Sunday, 10 April 2016

Dog Project - Part 5 - Finishing en grisaille and starting colour

Yesterday, I worked en grisaille to paint a tonal map underlayer that I would paint over in gouache. Today - my last day of annual leave for some months - I had a big sleep-in and then went shopping for a new bit of filming equipment (review coming later today!) and some biscuits and then came back home to work on the Dog Project some more. On my way home, I got a text from B (whom I'd shown the charcoal sketch) - he loved the charcoal and didn't want me to paint it, bless him, so I sent him the unfinished tonal map and carried on ;o)

First of all, I completed the tonal map en grisaille, including adding in the pure white bits (the colours I'm using for this are listed in yesterday's post). 
The area outside of the window is not a tonal map - it's just a sketch to guide me. I'd already picked out the colours of Winsor and Newton Designers' Gouache that I wanted to use - I have them all dried into a palette but I decided today to use them direct from the tubes as I wanted to be sure they were really clean - this is how glamorously I store my gouache tubes:
("Danish" biscuits tin - these, full of quite nice biscuits, are £1.00 in most "pound shop" chains in the UK - I am a big fan of pound shops...!)

I blobbed-out some gouache onto the lid of my big studio watercolour palette as that's a nice flat surface.


From top left, in rows: Raw Umber, Primary Yellow, Primary Red, Primary Blue, Permanent Green Middle, Permanent Yellow Deep, Ivory Black, Zinc White - the full details of which one can be found on my gouache colourchart post.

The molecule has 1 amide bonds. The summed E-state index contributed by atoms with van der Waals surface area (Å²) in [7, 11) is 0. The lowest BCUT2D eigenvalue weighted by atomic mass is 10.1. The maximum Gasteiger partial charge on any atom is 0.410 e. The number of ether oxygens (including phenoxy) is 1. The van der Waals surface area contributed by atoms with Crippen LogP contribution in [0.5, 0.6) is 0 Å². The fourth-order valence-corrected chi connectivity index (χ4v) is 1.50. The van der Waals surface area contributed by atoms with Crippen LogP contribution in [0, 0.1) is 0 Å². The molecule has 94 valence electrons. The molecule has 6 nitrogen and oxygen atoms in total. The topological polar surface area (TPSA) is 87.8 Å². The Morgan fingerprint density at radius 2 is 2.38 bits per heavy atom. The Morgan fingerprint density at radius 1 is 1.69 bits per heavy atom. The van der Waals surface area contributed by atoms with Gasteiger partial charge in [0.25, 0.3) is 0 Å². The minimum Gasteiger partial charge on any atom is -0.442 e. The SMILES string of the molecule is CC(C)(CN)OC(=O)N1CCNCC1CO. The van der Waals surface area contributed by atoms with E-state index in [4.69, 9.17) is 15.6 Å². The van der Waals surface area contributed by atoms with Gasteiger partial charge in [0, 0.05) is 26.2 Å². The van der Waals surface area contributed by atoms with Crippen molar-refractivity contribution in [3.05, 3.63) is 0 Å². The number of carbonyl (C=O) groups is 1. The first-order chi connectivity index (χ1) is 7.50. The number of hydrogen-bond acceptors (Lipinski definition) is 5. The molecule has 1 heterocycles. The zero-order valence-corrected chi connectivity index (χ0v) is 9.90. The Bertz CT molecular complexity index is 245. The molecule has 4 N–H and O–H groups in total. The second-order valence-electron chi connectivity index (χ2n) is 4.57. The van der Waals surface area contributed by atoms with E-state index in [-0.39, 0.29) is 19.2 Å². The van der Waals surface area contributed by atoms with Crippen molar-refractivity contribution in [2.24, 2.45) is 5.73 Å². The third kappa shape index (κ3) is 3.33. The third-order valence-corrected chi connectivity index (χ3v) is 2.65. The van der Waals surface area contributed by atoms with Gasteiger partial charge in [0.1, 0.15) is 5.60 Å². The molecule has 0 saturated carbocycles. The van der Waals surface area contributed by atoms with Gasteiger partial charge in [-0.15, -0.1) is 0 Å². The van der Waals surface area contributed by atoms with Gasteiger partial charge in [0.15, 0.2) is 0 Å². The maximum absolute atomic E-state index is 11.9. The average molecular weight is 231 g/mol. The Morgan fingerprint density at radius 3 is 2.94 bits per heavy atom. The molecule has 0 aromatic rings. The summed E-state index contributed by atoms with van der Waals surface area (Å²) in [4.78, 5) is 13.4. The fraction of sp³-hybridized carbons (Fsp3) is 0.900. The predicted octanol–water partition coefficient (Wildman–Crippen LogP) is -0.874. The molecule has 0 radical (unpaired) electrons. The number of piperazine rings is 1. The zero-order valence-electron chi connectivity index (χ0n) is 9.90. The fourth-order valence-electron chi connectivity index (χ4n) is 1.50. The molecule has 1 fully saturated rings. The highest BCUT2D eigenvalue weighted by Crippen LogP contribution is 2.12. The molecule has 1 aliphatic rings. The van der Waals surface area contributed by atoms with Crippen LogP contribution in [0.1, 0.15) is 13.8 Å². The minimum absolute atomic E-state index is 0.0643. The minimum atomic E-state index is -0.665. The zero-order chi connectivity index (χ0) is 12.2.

I began with some browns to paint the windowframe and the drawers - a mix of Raw Umber with varying amounts of Permanent Yellow Deep did just the trick! I then tackled the window by painting in a sunset with a kind of impressionist-style gradient (it's far away!) of Primary Blue to Primary Red via a beautiful wine-like purple that they made when mixed. I then brewed up a range of greens, first painting in the midtone green (Permanent Green Middle, as is), then a light green (adding Primary Yellow) and a mucky dark olive green (adding Ivory Black). The walls in the photo this was based on were a kind of neutral liver-y brown, but I wanted to warm it up so I mixed Primary Blue and Primary Red to make a deep wine-purple, then added Zinc White to make a tint and then added Raw Umber a little at a time to get this creamy, muted purple:

Pretty isn't it? I also made a slightly olive-y green to paint the blanket that covers Dog - Permanent Green Deep mixed with small amounts of Permanent Yellow Deep and Raw Umber. I painted that in a bit too thick so the tonal map didn't quite show through. Finally, I made a loose wash of Raw Umber mixed with Permanent Yellow Deep to paint the blankets in the foreground - white are oatmeal-grey in reality, but as Dog is a pretty light colour, he'd be lost if I'd stuck to that! I've now left that to dry overnight and will probably add more layers to those blankets before I start to work on Dog himself.
[Yes, those ARE sheep on Dog's blanky - Dog had all the coolest stuff - including pirate jimjams. RIP Dog :( ]



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